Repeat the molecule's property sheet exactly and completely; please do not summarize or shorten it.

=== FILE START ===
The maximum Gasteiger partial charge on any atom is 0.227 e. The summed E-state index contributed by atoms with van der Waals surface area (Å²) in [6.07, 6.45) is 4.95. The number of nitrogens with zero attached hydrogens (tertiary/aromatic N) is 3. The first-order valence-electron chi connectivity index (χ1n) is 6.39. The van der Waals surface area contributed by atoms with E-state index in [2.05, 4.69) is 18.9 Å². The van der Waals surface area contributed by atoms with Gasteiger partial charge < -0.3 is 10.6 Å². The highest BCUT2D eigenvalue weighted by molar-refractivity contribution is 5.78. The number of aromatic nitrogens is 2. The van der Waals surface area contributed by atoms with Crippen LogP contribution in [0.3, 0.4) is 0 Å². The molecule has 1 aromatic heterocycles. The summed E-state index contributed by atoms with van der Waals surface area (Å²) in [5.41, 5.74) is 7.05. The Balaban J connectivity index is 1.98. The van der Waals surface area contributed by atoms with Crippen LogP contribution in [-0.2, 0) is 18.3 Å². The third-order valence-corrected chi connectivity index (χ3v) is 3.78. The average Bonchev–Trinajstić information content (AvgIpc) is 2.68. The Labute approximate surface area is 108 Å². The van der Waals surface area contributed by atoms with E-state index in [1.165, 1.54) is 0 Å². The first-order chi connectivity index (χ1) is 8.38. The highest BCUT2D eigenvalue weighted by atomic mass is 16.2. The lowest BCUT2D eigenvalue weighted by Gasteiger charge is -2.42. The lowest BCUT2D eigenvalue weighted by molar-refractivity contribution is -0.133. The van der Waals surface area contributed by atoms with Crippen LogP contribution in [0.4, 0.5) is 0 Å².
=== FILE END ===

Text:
The maximum Gasteiger partial charge on any atom is 0.227 e. The summed E-state index contributed by atoms with van der Waals surface area (Å²) in [6.07, 6.45) is 4.95. The number of nitrogens with zero attached hydrogens (tertiary/aromatic N) is 3. The first-order valence-electron chi connectivity index (χ1n) is 6.39. The van der Waals surface area contributed by atoms with E-state index in [2.05, 4.69) is 18.9 Å². The van der Waals surface area contributed by atoms with Gasteiger partial charge < -0.3 is 10.6 Å². The highest BCUT2D eigenvalue weighted by molar-refractivity contribution is 5.78. The number of aromatic nitrogens is 2. The van der Waals surface area contributed by atoms with Crippen LogP contribution in [0.3, 0.4) is 0 Å². The molecule has 1 aromatic heterocycles. The summed E-state index contributed by atoms with van der Waals surface area (Å²) in [5.41, 5.74) is 7.05. The Balaban J connectivity index is 1.98. The van der Waals surface area contributed by atoms with Crippen LogP contribution in [-0.2, 0) is 18.3 Å². The third-order valence-corrected chi connectivity index (χ3v) is 3.78. The average Bonchev–Trinajstić information content (AvgIpc) is 2.68. The Labute approximate surface area is 108 Å². The van der Waals surface area contributed by atoms with E-state index in [1.165, 1.54) is 0 Å². The first-order chi connectivity index (χ1) is 8.38. The highest BCUT2D eigenvalue weighted by atomic mass is 16.2. The lowest BCUT2D eigenvalue weighted by Gasteiger charge is -2.42. The lowest BCUT2D eigenvalue weighted by molar-refractivity contribution is -0.133. The van der Waals surface area contributed by atoms with Crippen LogP contribution in [0.4, 0.5) is 0 Å².